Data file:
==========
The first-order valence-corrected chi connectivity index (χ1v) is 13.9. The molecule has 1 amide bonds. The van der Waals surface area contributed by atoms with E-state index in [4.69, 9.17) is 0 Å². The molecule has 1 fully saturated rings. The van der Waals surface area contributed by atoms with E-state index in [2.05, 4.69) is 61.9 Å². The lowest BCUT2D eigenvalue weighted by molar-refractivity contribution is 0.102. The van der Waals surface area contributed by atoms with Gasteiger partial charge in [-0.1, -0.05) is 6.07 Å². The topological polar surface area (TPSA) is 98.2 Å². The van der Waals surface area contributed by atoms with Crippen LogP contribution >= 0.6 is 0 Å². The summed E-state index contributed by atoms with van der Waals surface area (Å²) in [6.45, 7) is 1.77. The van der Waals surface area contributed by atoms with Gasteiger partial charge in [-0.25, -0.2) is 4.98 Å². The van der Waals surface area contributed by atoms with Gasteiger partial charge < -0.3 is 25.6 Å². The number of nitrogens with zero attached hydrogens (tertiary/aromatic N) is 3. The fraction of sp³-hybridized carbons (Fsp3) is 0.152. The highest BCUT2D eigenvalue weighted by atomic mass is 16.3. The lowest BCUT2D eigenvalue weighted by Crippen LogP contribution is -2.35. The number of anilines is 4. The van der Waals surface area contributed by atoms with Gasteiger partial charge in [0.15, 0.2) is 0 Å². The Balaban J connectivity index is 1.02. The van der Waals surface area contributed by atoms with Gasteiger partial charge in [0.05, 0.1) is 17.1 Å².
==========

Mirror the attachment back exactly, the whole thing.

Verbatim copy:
The first-order valence-corrected chi connectivity index (χ1v) is 13.9. The molecule has 1 amide bonds. The van der Waals surface area contributed by atoms with E-state index in [4.69, 9.17) is 0 Å². The molecule has 1 fully saturated rings. The van der Waals surface area contributed by atoms with E-state index in [2.05, 4.69) is 61.9 Å². The lowest BCUT2D eigenvalue weighted by molar-refractivity contribution is 0.102. The van der Waals surface area contributed by atoms with Gasteiger partial charge in [-0.1, -0.05) is 6.07 Å². The topological polar surface area (TPSA) is 98.2 Å². The van der Waals surface area contributed by atoms with Crippen LogP contribution >= 0.6 is 0 Å². The summed E-state index contributed by atoms with van der Waals surface area (Å²) in [6.45, 7) is 1.77. The van der Waals surface area contributed by atoms with Gasteiger partial charge in [-0.25, -0.2) is 4.98 Å². The van der Waals surface area contributed by atoms with Gasteiger partial charge < -0.3 is 25.6 Å². The number of nitrogens with zero attached hydrogens (tertiary/aromatic N) is 3. The fraction of sp³-hybridized carbons (Fsp3) is 0.152. The highest BCUT2D eigenvalue weighted by atomic mass is 16.3. The lowest BCUT2D eigenvalue weighted by Crippen LogP contribution is -2.35. The number of anilines is 4. The van der Waals surface area contributed by atoms with Gasteiger partial charge in [0.15, 0.2) is 0 Å². The Balaban J connectivity index is 1.02. The van der Waals surface area contributed by atoms with Gasteiger partial charge in [0.05, 0.1) is 17.1 Å².